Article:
Describing the existing Tucson Convention Center arena as dreary and dingy, the Rio Nuevo board approved a $7.8 million project to revive the '70s-era event center.

"What we tried to come up with was something that creates a wow factor," said board chairman Fletcher McCusker.

Replacing the seats, adding a video scoreboard and acoustic material, replacing signage and lighting, painting with a new color scheme, and renovating the breezeway, bathrooms and concession stands are all part of the scope of work approved by the board at Monday's meeting.

The $1.7 million in new seats won't change the arena capacity, but they will be more comfortable and have cup holders.

No new bathrooms will be added, but the existing ones will get aesthetic upgrades.

The south wall, now block and conduit, will be covered with acoustic material that will look nicer and improve sound quality.

The construction schedule is yet to be determined, and the work will have to be done between shows. The new seats will come first.

The point is to generate more money at the convention center, which board members said has been "blacklisted" by some event planners.

Board member Alberto Moore questioned the return on investment and voted against the plan.

Some of the money will come from bond proceeds and some will come from sales-tax revenue.

"All of what we're talking about here is going to make the fan experience much more enjoyable," interim TCC director Martin Carey told the board. "I can assure you these improvements will do nothing but enhance the chances for business."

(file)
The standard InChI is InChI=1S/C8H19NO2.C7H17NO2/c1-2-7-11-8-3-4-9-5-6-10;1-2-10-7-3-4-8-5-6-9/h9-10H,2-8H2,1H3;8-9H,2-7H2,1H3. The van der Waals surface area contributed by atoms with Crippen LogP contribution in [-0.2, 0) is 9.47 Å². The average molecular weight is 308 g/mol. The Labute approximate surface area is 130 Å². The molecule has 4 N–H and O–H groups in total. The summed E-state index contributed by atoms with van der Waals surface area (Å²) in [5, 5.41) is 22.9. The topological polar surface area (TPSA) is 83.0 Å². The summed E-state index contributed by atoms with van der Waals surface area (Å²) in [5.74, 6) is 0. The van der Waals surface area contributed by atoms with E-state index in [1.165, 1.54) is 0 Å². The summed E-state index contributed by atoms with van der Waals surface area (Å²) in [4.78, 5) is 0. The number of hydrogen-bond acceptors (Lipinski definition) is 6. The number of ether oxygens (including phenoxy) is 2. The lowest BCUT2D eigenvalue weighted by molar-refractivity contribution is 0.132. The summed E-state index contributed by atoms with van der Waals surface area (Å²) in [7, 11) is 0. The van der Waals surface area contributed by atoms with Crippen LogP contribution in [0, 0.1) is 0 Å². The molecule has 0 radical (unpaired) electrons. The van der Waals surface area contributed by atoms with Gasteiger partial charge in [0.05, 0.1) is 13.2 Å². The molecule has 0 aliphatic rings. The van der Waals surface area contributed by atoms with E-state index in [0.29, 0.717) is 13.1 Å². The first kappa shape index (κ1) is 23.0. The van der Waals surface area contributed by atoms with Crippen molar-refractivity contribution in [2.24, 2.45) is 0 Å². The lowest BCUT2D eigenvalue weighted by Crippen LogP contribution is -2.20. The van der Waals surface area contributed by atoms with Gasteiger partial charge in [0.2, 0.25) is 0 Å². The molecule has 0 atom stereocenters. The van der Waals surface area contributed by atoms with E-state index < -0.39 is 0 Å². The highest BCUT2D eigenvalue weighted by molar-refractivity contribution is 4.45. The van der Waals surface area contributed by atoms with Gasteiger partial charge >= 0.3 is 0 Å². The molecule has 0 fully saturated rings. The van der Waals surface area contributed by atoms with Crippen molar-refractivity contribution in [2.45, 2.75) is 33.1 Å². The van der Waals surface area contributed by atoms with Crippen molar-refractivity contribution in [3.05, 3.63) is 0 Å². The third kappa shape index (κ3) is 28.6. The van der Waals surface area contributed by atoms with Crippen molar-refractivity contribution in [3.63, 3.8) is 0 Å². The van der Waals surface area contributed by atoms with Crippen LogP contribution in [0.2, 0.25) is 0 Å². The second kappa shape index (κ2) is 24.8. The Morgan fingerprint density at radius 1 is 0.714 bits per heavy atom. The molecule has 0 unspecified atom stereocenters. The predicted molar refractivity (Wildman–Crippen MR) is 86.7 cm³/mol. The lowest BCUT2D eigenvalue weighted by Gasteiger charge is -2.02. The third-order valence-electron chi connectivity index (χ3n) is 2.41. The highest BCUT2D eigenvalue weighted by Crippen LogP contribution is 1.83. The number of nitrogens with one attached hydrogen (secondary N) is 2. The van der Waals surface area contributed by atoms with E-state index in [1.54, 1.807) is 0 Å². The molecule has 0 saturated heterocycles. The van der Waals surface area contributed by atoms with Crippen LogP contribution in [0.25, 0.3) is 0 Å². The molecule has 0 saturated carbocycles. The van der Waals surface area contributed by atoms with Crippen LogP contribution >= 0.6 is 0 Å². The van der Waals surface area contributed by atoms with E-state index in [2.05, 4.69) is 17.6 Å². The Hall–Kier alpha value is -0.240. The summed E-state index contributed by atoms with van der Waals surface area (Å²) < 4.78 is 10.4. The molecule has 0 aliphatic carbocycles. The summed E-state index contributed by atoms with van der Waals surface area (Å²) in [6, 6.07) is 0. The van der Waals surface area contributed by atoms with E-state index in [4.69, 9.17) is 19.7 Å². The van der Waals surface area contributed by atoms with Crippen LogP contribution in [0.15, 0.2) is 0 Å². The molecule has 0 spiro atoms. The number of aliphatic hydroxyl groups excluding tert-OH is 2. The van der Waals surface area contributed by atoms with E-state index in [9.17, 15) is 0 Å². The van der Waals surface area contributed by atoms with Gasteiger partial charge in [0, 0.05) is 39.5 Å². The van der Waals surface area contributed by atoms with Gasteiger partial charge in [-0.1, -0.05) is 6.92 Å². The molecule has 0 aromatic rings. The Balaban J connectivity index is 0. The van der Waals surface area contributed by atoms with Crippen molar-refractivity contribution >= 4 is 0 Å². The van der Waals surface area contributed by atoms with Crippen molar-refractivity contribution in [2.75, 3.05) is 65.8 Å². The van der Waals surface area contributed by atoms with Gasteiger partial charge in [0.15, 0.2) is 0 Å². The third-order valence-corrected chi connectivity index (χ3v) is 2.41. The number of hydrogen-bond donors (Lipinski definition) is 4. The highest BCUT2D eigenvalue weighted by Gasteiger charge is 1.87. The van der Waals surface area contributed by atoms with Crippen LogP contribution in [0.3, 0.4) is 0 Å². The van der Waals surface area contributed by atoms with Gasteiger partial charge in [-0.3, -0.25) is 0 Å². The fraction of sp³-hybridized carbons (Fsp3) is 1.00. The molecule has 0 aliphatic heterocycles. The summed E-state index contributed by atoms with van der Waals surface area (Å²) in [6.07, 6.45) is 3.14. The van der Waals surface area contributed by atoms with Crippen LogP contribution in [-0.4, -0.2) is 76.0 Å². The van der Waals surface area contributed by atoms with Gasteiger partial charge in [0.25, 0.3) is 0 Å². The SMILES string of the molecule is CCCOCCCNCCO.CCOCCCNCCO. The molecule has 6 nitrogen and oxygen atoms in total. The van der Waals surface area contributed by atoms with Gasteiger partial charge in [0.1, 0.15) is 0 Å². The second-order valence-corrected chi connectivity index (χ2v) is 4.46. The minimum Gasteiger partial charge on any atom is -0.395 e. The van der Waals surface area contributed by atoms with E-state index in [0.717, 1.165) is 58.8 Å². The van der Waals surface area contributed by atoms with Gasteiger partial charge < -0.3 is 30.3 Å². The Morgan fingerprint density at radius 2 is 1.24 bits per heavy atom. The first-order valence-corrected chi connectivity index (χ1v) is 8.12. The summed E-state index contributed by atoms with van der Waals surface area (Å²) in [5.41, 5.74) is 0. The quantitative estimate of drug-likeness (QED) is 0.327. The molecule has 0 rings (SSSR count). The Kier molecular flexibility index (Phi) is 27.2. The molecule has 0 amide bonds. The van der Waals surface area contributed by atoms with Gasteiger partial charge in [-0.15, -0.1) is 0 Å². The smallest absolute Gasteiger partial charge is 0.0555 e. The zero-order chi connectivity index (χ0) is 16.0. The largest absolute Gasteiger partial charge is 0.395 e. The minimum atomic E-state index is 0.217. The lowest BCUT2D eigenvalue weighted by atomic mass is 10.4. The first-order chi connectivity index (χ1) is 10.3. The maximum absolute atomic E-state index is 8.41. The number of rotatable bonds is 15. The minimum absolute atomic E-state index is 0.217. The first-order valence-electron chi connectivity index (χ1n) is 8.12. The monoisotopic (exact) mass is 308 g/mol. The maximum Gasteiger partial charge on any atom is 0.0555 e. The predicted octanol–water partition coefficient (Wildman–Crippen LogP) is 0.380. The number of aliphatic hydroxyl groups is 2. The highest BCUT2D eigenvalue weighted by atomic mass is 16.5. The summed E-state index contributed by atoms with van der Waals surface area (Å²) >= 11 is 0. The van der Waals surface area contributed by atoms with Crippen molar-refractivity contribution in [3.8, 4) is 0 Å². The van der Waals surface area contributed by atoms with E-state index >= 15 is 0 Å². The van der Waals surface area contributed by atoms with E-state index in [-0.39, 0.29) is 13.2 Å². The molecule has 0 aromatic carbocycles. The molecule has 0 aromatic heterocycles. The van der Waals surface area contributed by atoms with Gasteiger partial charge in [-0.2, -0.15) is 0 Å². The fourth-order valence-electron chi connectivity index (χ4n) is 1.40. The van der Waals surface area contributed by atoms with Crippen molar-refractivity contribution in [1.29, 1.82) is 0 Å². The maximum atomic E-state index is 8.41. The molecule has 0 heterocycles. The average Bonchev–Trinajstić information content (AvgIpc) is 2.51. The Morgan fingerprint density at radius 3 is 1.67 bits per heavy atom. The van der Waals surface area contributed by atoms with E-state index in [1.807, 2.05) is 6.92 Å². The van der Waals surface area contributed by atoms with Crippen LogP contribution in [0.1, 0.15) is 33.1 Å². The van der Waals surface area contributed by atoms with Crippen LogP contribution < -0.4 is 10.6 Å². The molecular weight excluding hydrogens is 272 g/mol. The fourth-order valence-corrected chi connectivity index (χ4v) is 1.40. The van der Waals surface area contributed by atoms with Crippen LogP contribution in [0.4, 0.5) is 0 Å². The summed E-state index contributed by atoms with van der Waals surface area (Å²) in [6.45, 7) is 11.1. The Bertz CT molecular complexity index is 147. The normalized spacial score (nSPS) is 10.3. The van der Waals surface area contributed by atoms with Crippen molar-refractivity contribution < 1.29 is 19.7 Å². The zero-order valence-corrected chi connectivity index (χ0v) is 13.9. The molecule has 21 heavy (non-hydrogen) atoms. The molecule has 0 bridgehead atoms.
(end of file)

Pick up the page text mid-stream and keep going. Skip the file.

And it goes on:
The city is doing its part, having spent $17.5 million on TCC repairs in the past year or so, including work on carpets, sidewalks and escalators, city general-services director Ron Lewis told the board.

In other action, the board:

• Approved an agreement aimed a prodding developer Don Bourne to develop the long-vacant Thrifty Block on East Congress Street, in the heart of downtown.

The agreement, which the city and Bourne's lenders have to sign off on, gives Bourne two years to have a building permit. It requires Bourne to submit concept plans and quarterly progress reports to the Rio Nuevo board.

Two one-year extensions are possible.

If Bourne fails to develop within the deadlines, the property reverts to Rio Nuevo ownership.

• Agreed to take over the title on the city property along the east side of Interstate 10 south of Broadway, where a new arena once was planned.

• Approved a budget for fiscal year 2014. Rio Nuevo expects to receive $12.5 million and spend $10.5 million.

On StarNet: View renderings of the proposed TCC renovation at

Contact reporter Becky Pallack at or 573-4251. On Twitter @BeckyPallack